Beyond voting, Mr. Portman and others want remote hearings and legislative debate.
Good-government advocates see the moves as an imperative. Without a way to meet remotely, the House and Senate have no way to conduct oversight or act as a check on President Trump, who was impeached on charges of abuse of power and this week declared he had “total” authority to supersede governors’ decisions about whether to reopen their states.
“The choice is remote Congress or no Congress,” said Daniel Schuman, the policy director of Demand Progress, a progressive organization that advocates government transparency and accountability. “And if you have no Congress, you have what our founders feared most, which is an executive branch with no legislative check.”
Ms. Pelosi has repeatedly dismissed the idea of remote voting, and did so again last week after a bipartisan group of House members called the Problem Solvers Caucus issued an open letter to leaders outlining a suite of options, including installing voting machines in lawmakers’ districts.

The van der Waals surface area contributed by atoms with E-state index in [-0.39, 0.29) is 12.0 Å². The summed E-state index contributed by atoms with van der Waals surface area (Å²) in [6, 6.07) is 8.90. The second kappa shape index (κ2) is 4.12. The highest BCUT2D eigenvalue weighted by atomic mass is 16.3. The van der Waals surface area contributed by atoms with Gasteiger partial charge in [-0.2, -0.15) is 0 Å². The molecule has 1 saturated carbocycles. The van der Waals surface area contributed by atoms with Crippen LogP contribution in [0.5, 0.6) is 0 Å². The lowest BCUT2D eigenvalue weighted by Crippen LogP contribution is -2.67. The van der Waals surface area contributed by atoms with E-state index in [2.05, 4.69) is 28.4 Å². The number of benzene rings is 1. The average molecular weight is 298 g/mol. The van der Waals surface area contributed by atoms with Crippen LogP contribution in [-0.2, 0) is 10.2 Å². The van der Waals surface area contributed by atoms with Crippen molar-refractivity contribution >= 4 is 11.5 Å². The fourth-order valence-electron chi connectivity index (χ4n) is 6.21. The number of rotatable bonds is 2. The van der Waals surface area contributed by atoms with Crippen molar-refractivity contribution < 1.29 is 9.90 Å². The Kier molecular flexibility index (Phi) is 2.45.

“We’re not there yet,” Ms. Pelosi told reporters, “and we’re not going to be there, no matter how many letters somebody sends in, with all the respect in the world for that.” Still, Ms. Pelosi left the door open a crack, saying that she hoped “the blessings of technology will give us more options sooner to review.”
Some lawmakers and aides have been briefed in recent days on a secure online voting tool that mimics the electronic card system used by the House, developed in response to the coronavirus crisis by a small technology start-up called Markup.Law.
“We think what they should do is to seriously start evaluating systems like ours, because this is going to go on for a while,” Joel Rothstein, the company’s chief executive officer, said in an interview.
In the House, any update in the means of voting would require a rules change, which itself would require an in-person vote. Mr. Schuman’s group, which is keeping track, says 111 House members and 18 senators are on the record supporting remote voting. Representative Steny H. Hoyer, Democrat of Maryland and the majority leader, said in a recent interview that he was rethinking his earlier opposition to remote voting, which he had previously dismissed as setting “a bad precedent.”